A Coffee Drinker With Sudden-Onset Dyspnea, Tachycardia

Lemi Luu, MD


April 28, 2022

Editor's Note: The Case Challenge series includes difficult-to-diagnose conditions, some of which are not frequently encountered by most clinicians but are nonetheless important to accurately recognize. Test your diagnostic and treatment skills using the following patient scenario and corresponding questions. If you have a case that you would like to suggest for a future Case Challenge, please contact us.


A 40-year-old man presents to the emergency department with palpitations and shortness of breath that started a few minutes before his arrival.

The patient states that he was closing his shop when his heart began to beat rapidly and he had difficulty catching his breath. His symptoms started suddenly and continued when paramedics arrived minutes later. They observed a rapid heart rate on the cardiac monitor and associated rhythm strips (Figures 1 and 2). He was subsequently given adenosine 0.6 mg en route to the hospital. The patient had a momentary period of asystole, but his rapid heart rate returned.

Figure 1.

Figure 2.

On his arrival to the emergency department, the patient continued to have the sensation that his heart was racing. He denies having any chest pain, nausea, vomiting, diaphoresis, light-headedness, or recent illness. He felt well before this episode. He denies having any symptoms of infection, such as fever, cough, vomiting, diarrhea, anorexia, or dysuria. He reports increased stress at work and is drinking at least 4 cups of coffee a day. He reports no notable history of medical conditions except for a similar episode of a rapid heart rate about 4 years ago; for this, he was treated with a drug he does not remember for 2 years.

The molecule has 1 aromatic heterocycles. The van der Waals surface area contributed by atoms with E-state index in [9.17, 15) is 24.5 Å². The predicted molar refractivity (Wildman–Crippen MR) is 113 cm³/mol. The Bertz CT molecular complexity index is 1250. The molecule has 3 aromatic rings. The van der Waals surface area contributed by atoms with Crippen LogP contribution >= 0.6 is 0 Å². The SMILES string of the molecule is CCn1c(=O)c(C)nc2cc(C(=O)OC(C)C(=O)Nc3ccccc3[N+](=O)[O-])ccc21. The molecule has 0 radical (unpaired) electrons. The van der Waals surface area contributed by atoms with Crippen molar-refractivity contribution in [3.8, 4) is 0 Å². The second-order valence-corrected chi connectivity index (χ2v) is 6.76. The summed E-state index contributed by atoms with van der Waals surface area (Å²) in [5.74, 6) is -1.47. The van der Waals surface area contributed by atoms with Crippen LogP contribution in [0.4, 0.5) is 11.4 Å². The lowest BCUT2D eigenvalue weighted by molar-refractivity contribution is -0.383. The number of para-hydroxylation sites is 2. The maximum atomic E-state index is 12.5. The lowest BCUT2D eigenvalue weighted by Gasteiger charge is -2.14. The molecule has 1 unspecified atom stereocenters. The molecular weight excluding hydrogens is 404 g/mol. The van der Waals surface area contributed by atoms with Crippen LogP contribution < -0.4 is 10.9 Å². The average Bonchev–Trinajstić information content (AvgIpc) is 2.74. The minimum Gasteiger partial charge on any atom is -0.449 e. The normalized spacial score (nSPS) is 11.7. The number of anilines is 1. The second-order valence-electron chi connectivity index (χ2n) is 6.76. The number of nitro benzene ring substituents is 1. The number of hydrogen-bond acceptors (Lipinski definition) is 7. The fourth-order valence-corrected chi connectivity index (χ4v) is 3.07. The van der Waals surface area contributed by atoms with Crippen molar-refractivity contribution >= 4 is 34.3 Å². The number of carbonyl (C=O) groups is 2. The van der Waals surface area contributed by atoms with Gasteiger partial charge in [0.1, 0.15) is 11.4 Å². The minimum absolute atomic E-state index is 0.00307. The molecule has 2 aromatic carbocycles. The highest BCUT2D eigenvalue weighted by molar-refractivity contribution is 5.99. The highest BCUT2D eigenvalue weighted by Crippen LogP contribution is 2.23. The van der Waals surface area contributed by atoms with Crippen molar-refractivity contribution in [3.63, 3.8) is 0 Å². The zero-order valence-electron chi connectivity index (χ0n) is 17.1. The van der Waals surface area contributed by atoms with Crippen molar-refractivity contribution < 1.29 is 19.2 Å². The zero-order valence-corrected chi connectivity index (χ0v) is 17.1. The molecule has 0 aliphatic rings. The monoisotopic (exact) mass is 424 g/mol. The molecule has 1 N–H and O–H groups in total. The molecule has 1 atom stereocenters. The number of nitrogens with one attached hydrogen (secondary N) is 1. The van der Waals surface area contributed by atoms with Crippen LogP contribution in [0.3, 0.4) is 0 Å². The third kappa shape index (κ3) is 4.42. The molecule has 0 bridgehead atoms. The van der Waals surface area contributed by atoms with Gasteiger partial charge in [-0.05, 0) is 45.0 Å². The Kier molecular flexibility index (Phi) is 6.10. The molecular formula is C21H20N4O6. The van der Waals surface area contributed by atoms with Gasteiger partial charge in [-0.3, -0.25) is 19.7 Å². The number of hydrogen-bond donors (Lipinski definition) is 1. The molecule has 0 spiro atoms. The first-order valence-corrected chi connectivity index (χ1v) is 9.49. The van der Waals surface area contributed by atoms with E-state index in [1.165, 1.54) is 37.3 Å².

His family history is significant for a father who died of a myocardial infarction at age 45 years. The patient takes 1 baby aspirin daily. He denies using any over-the-counter or illicit drugs; however, he smokes 3 packs of cigarettes per week.


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